Frantzy is a personal support worker in an Ottawa homeless shelter caring for men recovering from an acute illness who need ongoing health care support.
“I moved to Canada from Haiti in 2003. I used to come for vacation and I kind of fell in love with Canada. I had family members here so I decided to move. I knew it would be a little bit better for me to get work. And eventually go to school if I needed to. Life is better. Life is way better. If you are willing to work hard, you can succeed in life.
“I was 24 years old when I came. I studied to be a personal support worker. Most of my relatives here work at the hospital or in health care. They were the only people that I knew when I first came to Canada, so that influenced me to go into healthcare.”
“Clients on this floor have had some sort of health crisis and come here for stabilization. Many of them have mental health problems or addictions. When they get stable enough, we help them with finding housing and other supports in the community. The average length of stay with us is three months, up to a year. It depends on the person. Some clients take longer to get stable than others.
“We have to listen to the clients to know what they need. At first, many of them count on us for everything. We have to cue them for even basic things, like hygiene or when they have to get dressed. Sometimes they are wearing a shirt and they don’t realize that it is dirty. So, from A to Z, we have to be there for them.
“Most of them don’t like authority; they don’t like cops. Therefore, we try not to be an authority figure. We don’t dress like normal client care workers.”
We want them to see us like them. Somebody who is there to help. If we tried to be an authoritative figure I don’t think we would know what’s going through their minds or how they are feeling about things.
Do you enjoy our job?
“I do. So many clients when they first walk through that door are mentally ill on a level that you couldn’t even imagine. And then, after a few months, you see the same clients leaving to find a place. Even if they will never be 100 percent well, and there’s follow-up needed, they are able to live alone. Clients pass that door and say ‘Thank you for everything that you have done for me. I am feeling so much better now because of you. Now I am going to be able to continue on in life.’ That makes you feel good.”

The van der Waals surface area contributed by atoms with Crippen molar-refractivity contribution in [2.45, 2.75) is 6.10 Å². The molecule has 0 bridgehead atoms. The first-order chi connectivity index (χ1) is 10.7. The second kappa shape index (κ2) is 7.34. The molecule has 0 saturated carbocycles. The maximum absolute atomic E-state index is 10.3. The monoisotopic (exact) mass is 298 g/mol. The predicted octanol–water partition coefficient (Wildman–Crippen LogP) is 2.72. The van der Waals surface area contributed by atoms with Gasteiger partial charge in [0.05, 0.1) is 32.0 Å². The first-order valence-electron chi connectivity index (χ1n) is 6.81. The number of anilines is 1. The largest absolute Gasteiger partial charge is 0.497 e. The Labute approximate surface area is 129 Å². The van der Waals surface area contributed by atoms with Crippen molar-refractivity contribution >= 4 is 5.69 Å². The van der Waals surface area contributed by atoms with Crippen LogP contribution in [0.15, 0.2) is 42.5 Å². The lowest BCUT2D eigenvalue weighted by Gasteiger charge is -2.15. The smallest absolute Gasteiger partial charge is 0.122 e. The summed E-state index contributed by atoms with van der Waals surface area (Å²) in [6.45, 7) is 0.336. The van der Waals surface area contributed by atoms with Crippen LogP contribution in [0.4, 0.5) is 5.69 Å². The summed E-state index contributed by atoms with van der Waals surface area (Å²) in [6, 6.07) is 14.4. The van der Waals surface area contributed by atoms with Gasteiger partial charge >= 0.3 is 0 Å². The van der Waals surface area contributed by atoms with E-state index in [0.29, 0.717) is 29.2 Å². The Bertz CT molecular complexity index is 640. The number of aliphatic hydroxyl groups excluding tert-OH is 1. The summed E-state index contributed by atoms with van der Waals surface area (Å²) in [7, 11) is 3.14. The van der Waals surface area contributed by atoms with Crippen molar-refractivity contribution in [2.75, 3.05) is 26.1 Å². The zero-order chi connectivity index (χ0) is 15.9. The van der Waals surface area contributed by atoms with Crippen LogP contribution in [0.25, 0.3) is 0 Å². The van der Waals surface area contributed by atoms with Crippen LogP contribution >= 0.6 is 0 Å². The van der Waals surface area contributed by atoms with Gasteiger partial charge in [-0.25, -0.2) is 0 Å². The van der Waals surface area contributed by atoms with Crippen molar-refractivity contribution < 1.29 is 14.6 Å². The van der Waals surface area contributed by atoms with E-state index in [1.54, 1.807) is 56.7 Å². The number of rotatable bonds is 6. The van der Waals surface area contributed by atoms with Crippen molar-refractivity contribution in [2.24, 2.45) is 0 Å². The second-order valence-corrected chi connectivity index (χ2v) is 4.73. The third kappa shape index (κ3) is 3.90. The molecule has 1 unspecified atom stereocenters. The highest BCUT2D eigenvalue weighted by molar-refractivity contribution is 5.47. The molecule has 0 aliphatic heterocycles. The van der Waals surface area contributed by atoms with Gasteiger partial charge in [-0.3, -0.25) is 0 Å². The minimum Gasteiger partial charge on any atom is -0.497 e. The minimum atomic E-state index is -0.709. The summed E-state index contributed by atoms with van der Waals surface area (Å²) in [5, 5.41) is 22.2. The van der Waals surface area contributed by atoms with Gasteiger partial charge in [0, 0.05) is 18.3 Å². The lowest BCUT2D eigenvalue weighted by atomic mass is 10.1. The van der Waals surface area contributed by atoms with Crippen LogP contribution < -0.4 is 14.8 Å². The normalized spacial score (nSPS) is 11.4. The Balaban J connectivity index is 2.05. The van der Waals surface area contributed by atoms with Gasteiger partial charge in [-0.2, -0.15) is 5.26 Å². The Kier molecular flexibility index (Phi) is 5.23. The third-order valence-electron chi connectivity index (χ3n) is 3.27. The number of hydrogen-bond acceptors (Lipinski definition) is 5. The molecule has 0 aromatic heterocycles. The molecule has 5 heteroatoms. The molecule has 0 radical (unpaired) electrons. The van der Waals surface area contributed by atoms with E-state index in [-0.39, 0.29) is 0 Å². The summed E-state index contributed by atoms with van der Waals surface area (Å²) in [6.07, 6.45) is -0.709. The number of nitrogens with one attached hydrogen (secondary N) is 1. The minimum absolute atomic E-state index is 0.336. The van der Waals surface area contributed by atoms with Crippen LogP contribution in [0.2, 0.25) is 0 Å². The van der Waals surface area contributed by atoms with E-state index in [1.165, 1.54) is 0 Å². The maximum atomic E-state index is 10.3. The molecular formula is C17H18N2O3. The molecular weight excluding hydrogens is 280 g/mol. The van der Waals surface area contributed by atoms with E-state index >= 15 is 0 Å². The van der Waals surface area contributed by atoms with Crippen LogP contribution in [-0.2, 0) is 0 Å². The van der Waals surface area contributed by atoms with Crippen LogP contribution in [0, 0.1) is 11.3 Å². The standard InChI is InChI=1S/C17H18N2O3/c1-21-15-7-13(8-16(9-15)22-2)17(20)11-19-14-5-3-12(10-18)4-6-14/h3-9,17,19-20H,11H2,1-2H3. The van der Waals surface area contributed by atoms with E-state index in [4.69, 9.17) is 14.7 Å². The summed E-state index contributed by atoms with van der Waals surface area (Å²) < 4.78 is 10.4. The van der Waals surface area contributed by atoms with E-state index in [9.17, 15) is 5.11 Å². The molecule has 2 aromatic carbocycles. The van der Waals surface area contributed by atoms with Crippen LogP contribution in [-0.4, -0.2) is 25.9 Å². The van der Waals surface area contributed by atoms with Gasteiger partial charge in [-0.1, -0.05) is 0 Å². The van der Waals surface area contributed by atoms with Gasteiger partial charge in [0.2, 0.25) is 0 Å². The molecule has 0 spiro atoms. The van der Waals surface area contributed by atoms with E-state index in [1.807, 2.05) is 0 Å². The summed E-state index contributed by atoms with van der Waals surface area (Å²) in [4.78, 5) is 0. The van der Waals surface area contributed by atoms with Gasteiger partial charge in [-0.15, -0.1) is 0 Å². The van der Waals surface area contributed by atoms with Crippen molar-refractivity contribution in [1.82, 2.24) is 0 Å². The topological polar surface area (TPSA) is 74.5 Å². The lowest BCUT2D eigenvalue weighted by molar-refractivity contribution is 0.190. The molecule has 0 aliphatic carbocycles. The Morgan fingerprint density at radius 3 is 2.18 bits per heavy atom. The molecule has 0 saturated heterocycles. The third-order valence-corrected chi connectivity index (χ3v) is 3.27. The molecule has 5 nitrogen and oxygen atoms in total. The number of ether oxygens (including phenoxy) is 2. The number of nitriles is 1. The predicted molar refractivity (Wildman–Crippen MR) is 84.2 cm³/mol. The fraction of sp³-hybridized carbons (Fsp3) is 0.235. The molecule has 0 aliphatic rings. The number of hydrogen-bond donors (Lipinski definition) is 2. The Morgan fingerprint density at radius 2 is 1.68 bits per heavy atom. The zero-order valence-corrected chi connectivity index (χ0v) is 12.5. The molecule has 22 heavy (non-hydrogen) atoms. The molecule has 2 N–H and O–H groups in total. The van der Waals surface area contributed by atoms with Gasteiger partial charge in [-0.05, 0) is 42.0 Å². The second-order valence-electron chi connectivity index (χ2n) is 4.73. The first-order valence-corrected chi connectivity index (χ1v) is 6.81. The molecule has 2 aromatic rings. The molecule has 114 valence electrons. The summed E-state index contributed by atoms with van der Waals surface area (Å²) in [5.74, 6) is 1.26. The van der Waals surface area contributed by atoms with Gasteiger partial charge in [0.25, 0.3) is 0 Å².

Do you ever wonder why we have so many homeless people in this rich country?
Before, yes. But now I know that anybody can become homeless any time. You could develop a mental illness. Or, if you make the wrong choice in life, you can become homeless. Homeless is not a disease. The guys that live here, they didn’t choose to be homeless. But something happened, and then boom, here they are.
“I have two full time jobs. I work in a group home in addition to this job. I have a fear. Like I just said, when you work with the homeless population, you realize that many of us are just one step away from being homeless. My fear is to be in that position one day. Yes, I am working now. But what if one day I can’t work anymore? What’s going to happen? Of course, I also like both jobs – at the end of the day I am helping people.”
Is there anything the health care system could be doing better for your clients?
“I am not trying to blame people working at the hospital, but I don’t think they pay enough attention to the needs of our clients. What they really need. Maybe they don’t have the time to listen to them. The follow-up is the main problem. There is no follow-up! The client went to them for treatment and when the client is feeling better – not necessarily healed or anything, but a little bit better than when he walked into the emergency – they discharge him without checking anything after discharge. How is he doing, how is he feeling, is he taking his medications, all this kind of stuff. They are not checking after the clients.
“In Haiti, there’s a big difference when it comes to family; how family treats family. Everybody is always in a rush here. You have to basically make an appointment to see your own family. Call them to see when they are going to be free. ‘When can we do this? When can we do that?’
“Here, if you have a family member that’s sick, you drop the person at the hospital. But back home if you have a family member that’s sick and in the hospital, even if the person is there for three months, there will be a family member at the hospital. If someone has to go to work, they switch. There will always be someone there.”